Many scientists have already worked on automated detection of different blood cells from microscopic images. Previous approaches use conventional image recognition for segmentation of different blood components [10]. These efforts are focused on methods such as thresholding [4, 11,12,13,14,15], watershed algorithm [11, 12], morphological filters [12, 14, 16], color-based conversion/segmentation [4, 12, 13, 15,16,17], histogram equalization [14], active contours [3, 11] and haar cascade [14]. The results might reach the desired accuracy, but these approaches are very error-prone towards minimal changes in image acquisition, such as contrast, exposure, resolution etc. [18]. In addition, they mostly focus on only one [3, 12, 14,15,16,17] or two [4, 10, 11] cell types and are rarely applied on a mobile device [13, 14]. Recent methods for image segmentation are increasingly based on machine learning (ML)/deep learning (DL) strategies due to their robustness, higher accuracy, flexible deployment and generalization ability [18,19,20]. A distinction can be made between simple object detection, semantic- and instance segmentation approaches [19, 20]. Instance segmentation allows an exact delineation of each cell and detection of its morphology. Therefore, it is a beneficial method to make particularly precise statements about the different blood cell types. Current research on blood cell segmentation of microscopic images focuses on networks such as YOLO [21] and region-based convolutional neural networks (R-CNN) [22] for object detection; U-Net [23], Seg-Net [24] and fully convolutional networks (FCN) [25] for semantic segmentation and Mask R-CNN [26] for instance segmentation. There is only one published example of researchers Alam and Islam [27] using the YOLO network to detect all blood cell types (RBC, WBC, PLT). For training, they use the Blood Cell Count Dataset (BCCD) [28], which provides stained, microscopic blood images and annotations. They achieve 96.09% accuracy for detection of RBC, 86.89% for WBC and 96.36% for PLT. However, their object segmentation approach does not allow accurate delineation of the cell membrane and they require K-nearest neighbour (KNN) and intersection over union (IoU) based post-processing as the PLT are often detected twice. The Faster R-CNN [29] approach is used to segment either the WBC [30] or RBC [31] only. In publications on semantic segmentation of blood cells, U-Net [32,33,34], Seg-Net [35] and FCN [31] are appropriately adapted to likewise segment only one [33, 34] to two [32, 35] cell types. There are very few publications that establish instance segmentation using Mask R-CNN for RBC and WBC [36] or only WBC [37] detection. Dhieb et al. [36] achieve 92% accuracy for detection of RBC and 96% for WBC and Fan et al. [37] achieve 99% average accuracy for segmentation masks of WBC.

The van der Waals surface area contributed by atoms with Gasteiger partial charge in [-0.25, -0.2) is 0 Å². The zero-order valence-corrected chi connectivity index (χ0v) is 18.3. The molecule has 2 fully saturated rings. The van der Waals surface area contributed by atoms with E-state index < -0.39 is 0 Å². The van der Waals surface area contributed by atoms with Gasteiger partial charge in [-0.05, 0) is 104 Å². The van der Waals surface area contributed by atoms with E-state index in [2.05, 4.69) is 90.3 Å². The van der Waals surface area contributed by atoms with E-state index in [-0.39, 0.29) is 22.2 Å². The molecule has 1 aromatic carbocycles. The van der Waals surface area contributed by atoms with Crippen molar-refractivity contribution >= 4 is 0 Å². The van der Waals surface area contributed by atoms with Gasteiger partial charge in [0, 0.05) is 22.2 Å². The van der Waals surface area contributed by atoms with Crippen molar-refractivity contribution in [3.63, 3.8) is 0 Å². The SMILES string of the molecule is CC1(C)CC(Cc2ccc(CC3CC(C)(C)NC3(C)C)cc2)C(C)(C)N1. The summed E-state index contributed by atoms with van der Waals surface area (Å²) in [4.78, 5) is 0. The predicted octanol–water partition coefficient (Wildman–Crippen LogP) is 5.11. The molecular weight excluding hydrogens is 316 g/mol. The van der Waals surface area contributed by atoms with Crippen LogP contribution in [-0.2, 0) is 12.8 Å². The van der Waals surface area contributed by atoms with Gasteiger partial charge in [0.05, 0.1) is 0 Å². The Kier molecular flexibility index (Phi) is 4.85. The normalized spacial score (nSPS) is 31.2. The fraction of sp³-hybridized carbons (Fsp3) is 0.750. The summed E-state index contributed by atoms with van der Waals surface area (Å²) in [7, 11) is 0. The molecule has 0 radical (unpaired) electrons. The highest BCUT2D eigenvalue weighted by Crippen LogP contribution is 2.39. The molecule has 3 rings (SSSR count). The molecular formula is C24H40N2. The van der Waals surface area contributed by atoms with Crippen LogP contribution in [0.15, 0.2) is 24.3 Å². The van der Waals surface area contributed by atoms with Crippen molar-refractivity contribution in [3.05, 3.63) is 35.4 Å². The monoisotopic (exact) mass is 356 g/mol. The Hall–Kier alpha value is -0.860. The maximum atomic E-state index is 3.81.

In order to train the DL algorithms, different publicly available databases such as BCCD [27, 29, 30], acute lymphoblastic leukemia image database (ALL-IDB) [34, 35, 38] or self-made microscopic images [31, 32] are used. However, all of them were acquired with a laboratory microscope and high quality setups. Only one paper uses image data acquired with a smartphone camera, but also generated with an automated laboratory microscope [32]. Consequently, there is no DL-instance segmentation approach for all three blood cell types, which uses microscopic images from a mobile setup whose images can be generated cheaply and quickly, but cannot match the quality of images from publicly available databases or laboratory microscopes.


Sample preparation and microscopy